Wer fremde Sprachen nicht kennt, weiss nichts von seiner eigenen.
Those who know nothing of foreign languages, know nothing of their own.
At St. John’s, we study how other men and women thought for themselves in the belief that we will learn to think for ourselves. It seems odd, but perhaps it becomes clearer in the realm of language learning.
Your primary language, gleaned from relatives prior to schooling, is learned without heed (or even need) for the study of vocabulary or grammar; once in school — if your school bothers to teach these subjects — the teacher plays catch-up, giving technical terms for the common code in which you’re already proficient.
Studying a different language, however, starts you back at square one and demands a more critical attentiveness which your younger self, immersed in society’s lingua franca from birth, lacked. A tree is a tree and yet also un arbre, and you ask yourself what might it mean that there are different sounds denoting the same object? Conjugations and declensions make you consider the complex conditions and qualities of everyday sentences. Finally, translating passages inevitably begs the question: why can’t English be as easy to rhyme with?
In much less eloquent words than Goethe, we learn our language’s peculiarities only by their comparison with a different one’s. And who could claim to truly know their own tongue when they can’t grasp and manipulate its distinct structure and beauty?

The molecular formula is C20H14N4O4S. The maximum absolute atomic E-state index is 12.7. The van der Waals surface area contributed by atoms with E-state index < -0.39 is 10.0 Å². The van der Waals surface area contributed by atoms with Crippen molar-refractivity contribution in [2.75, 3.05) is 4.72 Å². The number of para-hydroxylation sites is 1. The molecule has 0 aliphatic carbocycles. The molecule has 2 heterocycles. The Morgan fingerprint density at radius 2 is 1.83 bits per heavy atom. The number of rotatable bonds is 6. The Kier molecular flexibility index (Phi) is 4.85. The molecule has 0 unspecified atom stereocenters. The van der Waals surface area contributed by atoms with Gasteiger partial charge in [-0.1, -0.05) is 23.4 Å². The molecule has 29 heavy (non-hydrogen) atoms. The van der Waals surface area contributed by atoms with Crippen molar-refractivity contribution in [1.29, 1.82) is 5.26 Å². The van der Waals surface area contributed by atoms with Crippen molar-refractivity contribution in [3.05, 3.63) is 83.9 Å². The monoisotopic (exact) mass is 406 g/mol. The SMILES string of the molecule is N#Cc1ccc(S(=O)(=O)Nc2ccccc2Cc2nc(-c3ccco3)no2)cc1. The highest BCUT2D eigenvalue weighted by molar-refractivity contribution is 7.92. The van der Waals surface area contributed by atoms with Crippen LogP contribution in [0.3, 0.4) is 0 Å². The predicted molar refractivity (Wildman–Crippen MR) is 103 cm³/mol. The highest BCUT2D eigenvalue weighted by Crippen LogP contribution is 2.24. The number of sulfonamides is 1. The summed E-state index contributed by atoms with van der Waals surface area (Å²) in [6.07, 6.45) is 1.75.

The Graduate Institute offers instruction in four different languages: Ancient Greek and Latin for those pursuing their Masters in Liberals Arts; Classical Chinese and Sanskrit for those pursuing their Masters in Eastern Classics. The foundations of entire traditions of thought were written in these languages, and thus, studying them allows students to approach how these cultures originally began. Ancient Greek and Latin are offered as optional preceptorials. Eastern Classics students, however, because almost all of the works read in the fall and spring are written in either Classical Chinese or Sanskrit, must study one of these for both semesters. The proximity of language learning to the greatest works of that language intensifies the inquiry and understanding of both.
The goal is not mastery. Students start with textbooks, drills, and rote memorization. Lines from classic literature are included at the very beginning, but translation assignments are held off until late in the term. There are many exercises at the chalkboard, and this, added with the homework from the textbook and perhaps quizzes, might recall a style of class which St. John’s purports to eschew. But there is still much discussion.
“In all of the language tutorials, we inquire into the very nature of language,” says Mr. Kenneth Wolfe, current tutor of Classical Chinese. “Also, the slower reading and focus on short passages compels the students to notice how much work of interpretation has already gone into a translation into English.”
These language tutorials are frequently cited as the toughest yet most rewarding aspect of the degree. “The rigor of studying a difficult language like Sanskrit,” said Mr. Llyd Wells, “probably benefits the Eastern Classics program by appealing to more dedicated students.” The current tutor of the Sanskrit tutorial, Wells expects his class to be able to translate passages from the Bhagavad Gita by March of next year.
As the proverb goes, learning a language is having one more window from which to look at the world. Learning the language of Plato and Confucius, Virgil and Kālidāsa, is having one more window from which to look at yourself.